Jay Versace Was Told He Wouldn’t “Get Any Jobs” If He Had Locs

Talia Smith
And it raises a bigger question about the perception of black hair.

Jay Versace has taken to Twitter to share a recent experience where his white coworkers advised him not to grow his natural hair into locs because he would have a hard time being hired.

“I was on set and I told hair and makeup that I was thinking about getting locs and the whole room of white ppl said NO,” the comedian and influencer wrote on his social account. Jay admitted he was immediately “confused” by their reaction, but the confusion turned into astonishment once he asked them why. “Name one actor w dreads, you won’t get any jobs,” Jay then admitted was his peers’ verbatim answer. “My feelings was hurt,” he wrote to close out the tweet.

While Jay’s experience might come as a shock to many, for others, it sounded all too familiar. Outside of the legal history of lawsuits from black women and men who have been fired and targeted within the workplace for sporting their natural locs and the many discriminatory federal laws that aid in this sort of racial discrimination, there’s also a long history of social discrimination and shaming of black hairstyles in everyday life.

For the majority of black people, switching between hairstyles such as locs, faux locs, weaves, and lace fronts has always been a part of our culture. Black hair, along with all of its versatility and complexities, is sometimes not only about aesthetic or protective purposes but also a form of self-expression and boundary-pushing against non-inclusion.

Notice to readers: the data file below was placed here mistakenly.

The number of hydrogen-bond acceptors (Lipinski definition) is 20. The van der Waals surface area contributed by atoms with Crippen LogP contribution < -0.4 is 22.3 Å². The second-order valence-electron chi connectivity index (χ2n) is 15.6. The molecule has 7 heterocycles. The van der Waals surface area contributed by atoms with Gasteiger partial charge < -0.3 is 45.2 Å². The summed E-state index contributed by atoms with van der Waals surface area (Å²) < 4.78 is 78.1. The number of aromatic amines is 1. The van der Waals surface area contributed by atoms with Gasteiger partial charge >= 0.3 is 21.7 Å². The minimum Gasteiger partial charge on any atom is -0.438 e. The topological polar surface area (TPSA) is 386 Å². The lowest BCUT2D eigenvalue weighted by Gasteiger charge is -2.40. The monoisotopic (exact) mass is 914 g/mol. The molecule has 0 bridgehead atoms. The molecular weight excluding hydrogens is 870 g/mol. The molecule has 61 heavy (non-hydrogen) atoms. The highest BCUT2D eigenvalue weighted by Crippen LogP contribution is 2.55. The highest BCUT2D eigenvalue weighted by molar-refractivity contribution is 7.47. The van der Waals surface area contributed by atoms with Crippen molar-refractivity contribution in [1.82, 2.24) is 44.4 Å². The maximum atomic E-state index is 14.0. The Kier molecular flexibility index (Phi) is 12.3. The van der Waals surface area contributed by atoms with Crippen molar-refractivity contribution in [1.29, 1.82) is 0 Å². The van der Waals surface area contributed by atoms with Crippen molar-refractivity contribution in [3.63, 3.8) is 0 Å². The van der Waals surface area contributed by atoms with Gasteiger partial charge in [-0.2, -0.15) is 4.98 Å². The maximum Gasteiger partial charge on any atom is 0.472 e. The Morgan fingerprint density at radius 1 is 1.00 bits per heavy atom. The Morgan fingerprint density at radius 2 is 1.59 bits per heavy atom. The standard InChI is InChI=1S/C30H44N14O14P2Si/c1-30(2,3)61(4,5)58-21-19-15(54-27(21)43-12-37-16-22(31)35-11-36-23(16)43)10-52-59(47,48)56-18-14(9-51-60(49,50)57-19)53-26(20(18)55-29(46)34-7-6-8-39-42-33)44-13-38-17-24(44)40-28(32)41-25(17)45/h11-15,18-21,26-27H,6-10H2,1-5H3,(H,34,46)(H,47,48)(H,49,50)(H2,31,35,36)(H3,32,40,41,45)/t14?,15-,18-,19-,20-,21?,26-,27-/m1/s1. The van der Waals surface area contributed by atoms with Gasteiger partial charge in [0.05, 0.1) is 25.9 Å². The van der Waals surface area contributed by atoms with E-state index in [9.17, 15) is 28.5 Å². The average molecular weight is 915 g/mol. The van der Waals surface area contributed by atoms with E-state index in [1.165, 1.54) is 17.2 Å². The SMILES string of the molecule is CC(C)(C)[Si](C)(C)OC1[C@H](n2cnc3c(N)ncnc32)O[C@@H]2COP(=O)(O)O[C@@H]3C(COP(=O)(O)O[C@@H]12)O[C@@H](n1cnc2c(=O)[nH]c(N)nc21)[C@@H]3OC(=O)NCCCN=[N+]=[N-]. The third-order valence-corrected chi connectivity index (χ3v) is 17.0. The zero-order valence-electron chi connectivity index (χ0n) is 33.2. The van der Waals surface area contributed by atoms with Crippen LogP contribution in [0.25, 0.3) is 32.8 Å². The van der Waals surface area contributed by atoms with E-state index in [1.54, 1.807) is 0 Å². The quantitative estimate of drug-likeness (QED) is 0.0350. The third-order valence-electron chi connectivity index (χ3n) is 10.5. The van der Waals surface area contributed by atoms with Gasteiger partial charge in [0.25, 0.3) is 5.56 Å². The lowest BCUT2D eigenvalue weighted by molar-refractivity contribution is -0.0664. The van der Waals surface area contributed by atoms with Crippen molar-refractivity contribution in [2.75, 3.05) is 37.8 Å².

But in recent years, there has been a spike in the amount of monetization and co-opting of this culture. When traditional Fulani braids are renamed as “Bo Derek” braids by Kim Kardashian, and when yaki-hair textured braids and cornrows are celebrated as innovative or avant-garde by high-fashion editorial covers but still labeled as “unprofessional” or “uncastable” on women and men with darker skin, a much larger issue is raised.

As someone who grew up firsthand seeing my peers be measured socially and economically for their weaves and braids, as well as a firsthand observer of hair discrimination within the school systems, where black children are often told aesthetics related to their own personal expression are inherently bad, Jay’s experience triggers a much-needed discussion.

Nowadays, everything about black culture is lauded — but not valued on black bodies. This “acceptance” of black attributes and black aesthetics coupled with the shaming of black women and men points at something more systemic. Something as pragmatic as hair can have much larger systemic effects, and the ill-informed comments made to Jay Versace do indeed have a much larger racial and cultural subtext.

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Originally Appeared on Teen Vogue